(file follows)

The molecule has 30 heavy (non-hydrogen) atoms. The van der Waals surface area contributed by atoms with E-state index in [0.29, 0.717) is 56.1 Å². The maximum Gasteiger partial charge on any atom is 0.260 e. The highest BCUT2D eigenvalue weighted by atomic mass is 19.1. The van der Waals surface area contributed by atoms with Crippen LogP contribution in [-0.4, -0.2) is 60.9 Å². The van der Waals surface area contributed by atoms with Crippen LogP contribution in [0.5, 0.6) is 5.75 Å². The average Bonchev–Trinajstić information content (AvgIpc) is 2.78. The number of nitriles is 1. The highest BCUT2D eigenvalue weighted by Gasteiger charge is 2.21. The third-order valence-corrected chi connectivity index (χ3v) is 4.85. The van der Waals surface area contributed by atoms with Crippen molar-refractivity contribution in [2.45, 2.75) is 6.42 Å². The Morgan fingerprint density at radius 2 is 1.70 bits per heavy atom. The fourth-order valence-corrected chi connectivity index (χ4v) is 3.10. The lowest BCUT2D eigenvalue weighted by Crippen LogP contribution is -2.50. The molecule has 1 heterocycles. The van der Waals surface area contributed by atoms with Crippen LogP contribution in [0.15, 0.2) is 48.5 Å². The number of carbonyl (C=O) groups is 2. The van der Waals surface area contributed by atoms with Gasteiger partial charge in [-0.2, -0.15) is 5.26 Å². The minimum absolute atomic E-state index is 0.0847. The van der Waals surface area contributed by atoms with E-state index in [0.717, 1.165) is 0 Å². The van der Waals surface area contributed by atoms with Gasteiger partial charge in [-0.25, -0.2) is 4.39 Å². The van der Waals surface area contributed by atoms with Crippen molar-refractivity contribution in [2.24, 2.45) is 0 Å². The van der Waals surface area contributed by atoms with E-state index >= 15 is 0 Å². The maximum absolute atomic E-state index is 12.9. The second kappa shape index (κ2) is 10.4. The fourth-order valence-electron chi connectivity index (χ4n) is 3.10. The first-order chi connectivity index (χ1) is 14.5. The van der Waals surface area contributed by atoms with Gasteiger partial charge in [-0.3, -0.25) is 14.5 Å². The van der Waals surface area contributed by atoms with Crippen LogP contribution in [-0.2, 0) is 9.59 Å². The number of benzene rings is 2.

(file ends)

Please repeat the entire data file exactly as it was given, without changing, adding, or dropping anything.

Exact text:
The molecule has 30 heavy (non-hydrogen) atoms. The van der Waals surface area contributed by atoms with E-state index in [0.29, 0.717) is 56.1 Å². The maximum Gasteiger partial charge on any atom is 0.260 e. The highest BCUT2D eigenvalue weighted by atomic mass is 19.1. The van der Waals surface area contributed by atoms with Crippen LogP contribution in [-0.4, -0.2) is 60.9 Å². The van der Waals surface area contributed by atoms with Crippen LogP contribution in [0.5, 0.6) is 5.75 Å². The average Bonchev–Trinajstić information content (AvgIpc) is 2.78. The number of nitriles is 1. The highest BCUT2D eigenvalue weighted by Gasteiger charge is 2.21. The third-order valence-corrected chi connectivity index (χ3v) is 4.85. The van der Waals surface area contributed by atoms with Crippen molar-refractivity contribution in [2.45, 2.75) is 6.42 Å². The Morgan fingerprint density at radius 2 is 1.70 bits per heavy atom. The fourth-order valence-corrected chi connectivity index (χ4v) is 3.10. The lowest BCUT2D eigenvalue weighted by Crippen LogP contribution is -2.50. The molecule has 1 heterocycles. The van der Waals surface area contributed by atoms with Crippen LogP contribution in [0.15, 0.2) is 48.5 Å². The number of carbonyl (C=O) groups is 2. The van der Waals surface area contributed by atoms with Gasteiger partial charge in [-0.2, -0.15) is 5.26 Å². The minimum absolute atomic E-state index is 0.0847. The van der Waals surface area contributed by atoms with E-state index in [0.717, 1.165) is 0 Å². The van der Waals surface area contributed by atoms with Gasteiger partial charge in [-0.25, -0.2) is 4.39 Å². The van der Waals surface area contributed by atoms with Crippen molar-refractivity contribution in [2.24, 2.45) is 0 Å². The van der Waals surface area contributed by atoms with E-state index >= 15 is 0 Å². The maximum absolute atomic E-state index is 12.9. The second kappa shape index (κ2) is 10.4. The fourth-order valence-electron chi connectivity index (χ4n) is 3.10. The first-order chi connectivity index (χ1) is 14.5. The van der Waals surface area contributed by atoms with Gasteiger partial charge in [-0.3, -0.25) is 14.5 Å². The van der Waals surface area contributed by atoms with Crippen LogP contribution in [-0.2, 0) is 9.59 Å². The number of benzene rings is 2.